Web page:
St. Anne's Church in Vilnius
St. Anne's Church in Vilnius is an exceptional building. It stands out among the other examples of sacral architecture in the city not only because of its medieval origin, but also because of its unique style - in the lands of the former Polish-Lithuanian Commonwealth it is the most splendid example of late Gothic architectural style called the Flamboyant Gothic. In the case of the Vilnius church the characteristic fluent, flame-like forms were creatively adapted in brickwork.
KSt. Anne's Church stylistically matches the neighboring Bernardine Church and monastery; however, it attracts the greatest attention. Its most striking feature is the multi-faceted façade crowned with two openwork towers. Above the simple porch, opened only by three arcades, rises a complicated architectural composition. The main role in it is played by the motif of a sharp ogee arch, interspersed with rectangular windows. There are also slender, polygonal pillars and pinnacles. All these elements are made of hand-formed brick of as many as 33 different shapes. The light and harmonious decorative forms of St. Anne's Church bring to mind not a work of architecture, but rather architectural craftsmanship. The writer Józef Ignacy Kraszewski was fascinated with the church and compared it to an ornate Gothic monstrance.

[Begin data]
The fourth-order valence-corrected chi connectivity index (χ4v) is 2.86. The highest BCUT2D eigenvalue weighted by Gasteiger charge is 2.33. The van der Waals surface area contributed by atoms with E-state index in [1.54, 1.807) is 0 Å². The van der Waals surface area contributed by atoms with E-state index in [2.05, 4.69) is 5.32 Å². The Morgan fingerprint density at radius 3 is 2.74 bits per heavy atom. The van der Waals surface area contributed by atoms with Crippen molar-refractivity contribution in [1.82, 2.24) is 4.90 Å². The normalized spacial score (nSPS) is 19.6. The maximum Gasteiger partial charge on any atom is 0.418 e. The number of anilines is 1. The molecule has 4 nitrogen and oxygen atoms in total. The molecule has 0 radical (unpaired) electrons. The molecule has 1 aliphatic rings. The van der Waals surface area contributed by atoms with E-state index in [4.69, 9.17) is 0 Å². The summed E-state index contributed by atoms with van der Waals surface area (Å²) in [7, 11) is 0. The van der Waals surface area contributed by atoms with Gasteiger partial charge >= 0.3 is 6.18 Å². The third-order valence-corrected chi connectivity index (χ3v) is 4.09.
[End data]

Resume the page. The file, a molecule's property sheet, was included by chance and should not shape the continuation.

St. Anne's Church in Vilnius (fot. M. Osip-Pokrywka)
Attempts to determine the founder and designer
The identities of the founder of St. Anne's Church and the author of its architectural design are still to be established. According to 19th century historians, it was the Grand Duke of Lithuania Vytautas and his wife Anna who brought about the construction of the church. This opinion was also repeated in publications from the beginning of the 20th century. The new theory which emerged at that time held that the church had been created for King Sigismundus Augustus to be used as a mausoleum for his wives, Elizabeth of Austria and Barbara Radziwiłł. However, the most widely accepted view is that the church was founded by Alexander Jagiellon at the end of the 15th century or the beginning of the 16th. The difference of opinion concerning recreating the history of the church may have resulted from the fact that in the sixteenth century there were two or even three St. Anne's churches in Vilnius - one within the castle walls and two in the city.
Similar uncertainty surrounds the identity of the builder. The majority of researchers consider Michael Enkinger from Gdańsk to be the author of the design; he built St. Francis' and St. Bernard's Church, which is adjacent to St. Anne's Church, and the House of Perkunas in Kaunas, among others. Although this attribution seems to be the most likely, there are researchers rejecting it and indicating other candidates, such as the court architect of King Vladislaus Jagiellon, Benedikt Rejt from Prague, author of the Vladislav Hall in the Prague Castle. So far, none of the above attributions has been finally proved and identifying the author of the architectural design of the church requires further in-depth research.
History of the church
For some time in the 16th century St. Anne's Church was in the hands of Protestants. In the 1560s it was damaged in several fires; in 1581, when the restoration was completed, it was handed over to the monks from the nearby Bernardine monastery. At the beginning of the 17th century a new sacristy was added next to the northern wall of the chancel and a gallery connecting the two buildings.